Friday, October 29, 2010
The Raoul Moat case was interesting because of the way Moat specifically mentioned media coverage being responsible for his heightened anger-and the possibility of him killing again. If police shared this information with you, what would you have done? Although it (thankfully) doesn’t happen everyday, in situations like these journalists are faced with enormous ethical and professional questions. What if the media would have continued reporting on Moat’s story? What if someone else (aside from Moat) had been killed? Would coverage of the incident potentially have helped the investigation? What if someone in the public would have been able to identify the killer from news broadcasts and helped police apprehend their fugitive?
A serious conflict of interest is encountered when media outlets need to weigh their responsibility to inform against the potential threat to public safety. And it is often left to journalists and editors to trust their gut, factoring their own morality against their responsibility to report. Newspaper reporter Richard Halicks was told by mentors and editors when weighing the decision to run a story about an attempt on President Bush’s life in 1988, “ ‘Our job is to write and print stories in timely and responsible fashion, not to assist in criminal investigations, nor to anticipate the actions of madmen. If publication hampered the investigation, that wasn’t really the newspaper’s problem,’ they said.”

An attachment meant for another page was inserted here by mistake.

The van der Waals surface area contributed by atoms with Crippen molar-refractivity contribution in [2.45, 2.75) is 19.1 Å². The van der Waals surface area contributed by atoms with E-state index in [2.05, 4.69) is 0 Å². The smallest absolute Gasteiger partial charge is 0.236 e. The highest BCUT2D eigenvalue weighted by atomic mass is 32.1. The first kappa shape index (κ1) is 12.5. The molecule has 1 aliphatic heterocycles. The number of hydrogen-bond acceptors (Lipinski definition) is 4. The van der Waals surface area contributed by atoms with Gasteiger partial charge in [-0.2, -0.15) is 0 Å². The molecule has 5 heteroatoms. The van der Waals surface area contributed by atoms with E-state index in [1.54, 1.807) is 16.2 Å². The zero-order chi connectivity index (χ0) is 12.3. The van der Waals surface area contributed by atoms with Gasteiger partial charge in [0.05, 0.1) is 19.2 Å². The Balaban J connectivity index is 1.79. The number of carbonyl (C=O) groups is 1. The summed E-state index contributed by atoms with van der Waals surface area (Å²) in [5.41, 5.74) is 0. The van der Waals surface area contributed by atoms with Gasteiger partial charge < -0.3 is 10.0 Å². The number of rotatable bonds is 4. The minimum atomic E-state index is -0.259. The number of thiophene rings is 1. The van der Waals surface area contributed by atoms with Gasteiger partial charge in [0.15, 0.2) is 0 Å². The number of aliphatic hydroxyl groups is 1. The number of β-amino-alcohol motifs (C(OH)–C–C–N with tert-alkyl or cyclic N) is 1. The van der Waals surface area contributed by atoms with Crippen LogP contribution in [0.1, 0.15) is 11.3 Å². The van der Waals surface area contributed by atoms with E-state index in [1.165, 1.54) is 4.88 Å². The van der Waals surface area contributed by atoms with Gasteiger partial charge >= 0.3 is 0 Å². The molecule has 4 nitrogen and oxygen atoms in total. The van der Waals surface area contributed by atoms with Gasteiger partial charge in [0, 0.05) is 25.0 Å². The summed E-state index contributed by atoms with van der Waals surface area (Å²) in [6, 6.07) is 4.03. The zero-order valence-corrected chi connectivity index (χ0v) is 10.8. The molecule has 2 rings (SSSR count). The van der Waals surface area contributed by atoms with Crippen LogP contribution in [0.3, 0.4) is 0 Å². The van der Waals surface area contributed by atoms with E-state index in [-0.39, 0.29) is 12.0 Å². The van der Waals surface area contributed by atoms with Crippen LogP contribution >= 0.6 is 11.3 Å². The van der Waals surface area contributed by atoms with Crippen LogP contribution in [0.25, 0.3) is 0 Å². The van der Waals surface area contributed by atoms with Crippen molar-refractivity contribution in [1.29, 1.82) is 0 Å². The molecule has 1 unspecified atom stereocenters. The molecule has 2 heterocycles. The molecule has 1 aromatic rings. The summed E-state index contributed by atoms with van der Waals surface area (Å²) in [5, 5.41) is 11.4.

Not a problem professionally, perhaps. But morally? If someone were to be injured or killed—potentially due to a news outlet’s coverage—can reporters and their editors sleep at night, confident in their decision to run the story and uphold the fundamentals of their profession? I think the best answer varies based on circumstance, and although journalists are reporters with a public duty to inform, they are also human, and constantly need to weigh the impacts of their work on the safety and well-being of the public. Journalists hold a powerful tool in their pens and cameras, capable of not only helping and informing, but also harming. In situations where people’s well-being may be threatened by the publication of information, I think it is an undeniable human tendency to push professional principles aside, consider the circumstance, and take whatever course of action can best protect others.